It seems that there is no getting away from modern technology in order to successfully run a business. It is almost unheard of for a company to succeed without using the Internet in some form or fashion, whether it’s marketing via social network or keeping in close contact with co-workers on the other side of the world. If businesses are not currently using the Internet, they best jump on board or they will soon be left behind. Companies who used to hire employees by first reading through every resume they received will also be a thing of the past. If they don’t start using ATS, they will be missing out on finding and hiring some great candidates.

Top 4 Hiring Tips for 2014 June 30, 2014

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Turnover is a critical issue, and many employers have had to terminate individuals despite their initial credentials. These days, hiring can be rough-and retaining human resources can be tougher. Nobody wants employees incapable of maintaining their resume-provided credentials, and nobody wants to make repeat mistakes. Here are a few tips for avoiding the “hiring spiral-loop of death”:

1.  Choose Passion over Paper

Sure, credentials look great. However, businesses have failed to hire extraordinary individuals due to heavy focuses upon credentials.

According to Business Insider, “clarifying job expectations has repeatedly been shown to be the number one driver of performance.” Unfortunately, these expectations may reduce a future employee’s credentials before they’re in the door.

The truth is, those not hired for passion are often riding the credential bullet straight to you-know-where. Simply put: People want Jobs, and they’re good at getting them. Those displaying true passion, however, often match it with natural potential. These employees stick around, and they’re the best asset human resource managers have.

2.  Be Strict About Fit

Sure, many industries overlap. However, a professional sportsman may not be an adequate weightlifter. The same rule applies to the professional world-where many jobs seemingly “cross” into other fields. Beware false credentials. Instead of looking for a jack-of-all-trades, look for a one-hit-winner. It’s better to have a niche worker than a widespread one. It’ll make a business more efficient in the long run, and it’ll keep workers happy by pressing their defined skills.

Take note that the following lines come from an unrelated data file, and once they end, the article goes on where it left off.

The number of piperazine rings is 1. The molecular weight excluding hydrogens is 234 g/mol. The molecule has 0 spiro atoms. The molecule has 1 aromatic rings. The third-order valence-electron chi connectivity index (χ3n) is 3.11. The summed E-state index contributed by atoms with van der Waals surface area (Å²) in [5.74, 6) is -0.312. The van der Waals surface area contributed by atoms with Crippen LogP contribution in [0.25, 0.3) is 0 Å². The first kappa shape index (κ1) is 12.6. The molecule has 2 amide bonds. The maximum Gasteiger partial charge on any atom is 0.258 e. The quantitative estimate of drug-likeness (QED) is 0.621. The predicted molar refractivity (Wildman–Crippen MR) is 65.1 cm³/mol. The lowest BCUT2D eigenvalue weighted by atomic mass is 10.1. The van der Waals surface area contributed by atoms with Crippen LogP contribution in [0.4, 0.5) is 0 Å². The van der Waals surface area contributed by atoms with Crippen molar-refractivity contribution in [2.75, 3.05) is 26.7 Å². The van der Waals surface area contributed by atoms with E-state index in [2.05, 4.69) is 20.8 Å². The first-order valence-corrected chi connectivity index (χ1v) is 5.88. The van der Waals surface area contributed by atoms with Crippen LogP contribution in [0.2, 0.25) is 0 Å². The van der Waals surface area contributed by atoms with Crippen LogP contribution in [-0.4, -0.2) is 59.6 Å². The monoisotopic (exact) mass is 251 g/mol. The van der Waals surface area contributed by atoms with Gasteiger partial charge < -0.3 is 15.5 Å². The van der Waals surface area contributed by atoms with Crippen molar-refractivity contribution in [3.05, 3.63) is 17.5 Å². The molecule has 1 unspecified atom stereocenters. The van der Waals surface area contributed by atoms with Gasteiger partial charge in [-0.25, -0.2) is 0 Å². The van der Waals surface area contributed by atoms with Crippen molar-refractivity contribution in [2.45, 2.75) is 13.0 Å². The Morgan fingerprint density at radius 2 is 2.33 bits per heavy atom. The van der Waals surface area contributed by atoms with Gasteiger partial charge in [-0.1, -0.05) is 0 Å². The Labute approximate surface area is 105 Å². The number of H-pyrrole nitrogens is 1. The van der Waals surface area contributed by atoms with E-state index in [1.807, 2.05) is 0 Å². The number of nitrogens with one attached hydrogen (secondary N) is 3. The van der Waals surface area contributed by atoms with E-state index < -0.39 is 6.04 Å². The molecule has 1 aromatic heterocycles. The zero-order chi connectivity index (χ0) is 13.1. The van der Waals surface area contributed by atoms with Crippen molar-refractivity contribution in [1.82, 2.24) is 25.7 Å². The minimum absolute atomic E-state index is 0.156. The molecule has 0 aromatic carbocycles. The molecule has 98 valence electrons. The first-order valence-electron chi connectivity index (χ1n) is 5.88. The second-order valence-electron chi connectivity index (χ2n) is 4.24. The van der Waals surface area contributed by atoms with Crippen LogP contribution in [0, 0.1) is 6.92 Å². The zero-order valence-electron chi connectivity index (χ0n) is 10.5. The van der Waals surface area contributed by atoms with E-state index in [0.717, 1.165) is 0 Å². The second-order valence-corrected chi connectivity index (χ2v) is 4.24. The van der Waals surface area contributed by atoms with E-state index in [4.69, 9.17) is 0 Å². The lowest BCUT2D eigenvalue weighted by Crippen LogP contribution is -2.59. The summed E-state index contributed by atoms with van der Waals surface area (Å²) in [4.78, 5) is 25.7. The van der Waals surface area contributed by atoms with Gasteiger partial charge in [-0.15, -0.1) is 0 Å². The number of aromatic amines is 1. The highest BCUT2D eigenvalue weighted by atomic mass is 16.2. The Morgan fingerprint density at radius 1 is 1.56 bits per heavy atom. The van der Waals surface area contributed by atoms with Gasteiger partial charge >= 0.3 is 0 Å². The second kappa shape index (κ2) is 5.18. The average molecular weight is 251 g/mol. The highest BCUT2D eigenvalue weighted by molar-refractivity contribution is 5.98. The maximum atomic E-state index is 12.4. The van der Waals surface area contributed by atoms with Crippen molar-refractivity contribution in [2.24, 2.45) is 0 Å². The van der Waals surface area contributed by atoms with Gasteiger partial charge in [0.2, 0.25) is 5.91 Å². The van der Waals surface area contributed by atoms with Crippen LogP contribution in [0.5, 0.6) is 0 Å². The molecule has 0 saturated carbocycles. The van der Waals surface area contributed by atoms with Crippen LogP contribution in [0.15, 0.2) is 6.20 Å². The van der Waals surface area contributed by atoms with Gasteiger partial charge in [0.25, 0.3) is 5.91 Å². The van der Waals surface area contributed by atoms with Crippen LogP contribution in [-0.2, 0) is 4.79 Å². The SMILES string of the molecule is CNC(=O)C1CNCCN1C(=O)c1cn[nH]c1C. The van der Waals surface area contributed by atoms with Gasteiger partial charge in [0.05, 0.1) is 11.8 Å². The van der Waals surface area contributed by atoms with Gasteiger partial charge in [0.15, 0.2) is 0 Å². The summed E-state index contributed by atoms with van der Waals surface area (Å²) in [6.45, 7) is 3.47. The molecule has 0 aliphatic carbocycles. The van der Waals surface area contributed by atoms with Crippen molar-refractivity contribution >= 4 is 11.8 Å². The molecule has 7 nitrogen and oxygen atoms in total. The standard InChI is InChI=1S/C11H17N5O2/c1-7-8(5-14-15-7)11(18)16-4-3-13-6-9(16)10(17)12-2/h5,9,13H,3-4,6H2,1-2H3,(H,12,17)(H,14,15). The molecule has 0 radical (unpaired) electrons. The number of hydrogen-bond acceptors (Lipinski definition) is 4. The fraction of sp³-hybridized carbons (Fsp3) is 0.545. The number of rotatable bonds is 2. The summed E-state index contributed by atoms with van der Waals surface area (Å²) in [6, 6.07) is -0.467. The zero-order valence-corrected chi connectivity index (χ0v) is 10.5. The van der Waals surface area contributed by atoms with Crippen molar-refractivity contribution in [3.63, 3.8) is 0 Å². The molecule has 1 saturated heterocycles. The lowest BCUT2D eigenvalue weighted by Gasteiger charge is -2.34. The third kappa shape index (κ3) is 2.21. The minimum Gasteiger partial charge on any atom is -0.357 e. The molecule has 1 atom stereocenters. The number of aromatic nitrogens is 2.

3.  Know What the Job Requires

This aspect is commonly overlooked. Many hiring managers think they know what a job demands, but they fail to recognize intricacies defined by niche professionals. Before posting on a job board, contact those already within the job’s segment, and learn what you can about the position’s demands. Additionally, understand what traits are exemplified by the field’s successful workers. Determine organizational values, and figure out what defines “success”.

4.  Be Open Minded in Hiring

It pays well to be open-minded, and many hiring managers fail to hire decent employees because of tight-fitting shoes, so to speak. While it’s important to understand the various, acute, needs of a position, don’t be defined by the boundaries.

People are wide and varied, and some may deliver innovative approaches to an industry. Many, too, haven’t had chances to reach high-success levels, and they may need a small push from the nest. Successful people are often apparent to hiring managers: They seize opportunities, and they blow human resource leaders away with charisma, grit and ambition.

It’s time to approach human resources differently-and it’s time to avoid the disasters plaguing many hiring managers. Take additional time when considering alternatives, and approach each potential employee with honesty, curiosity and an optimistic mind.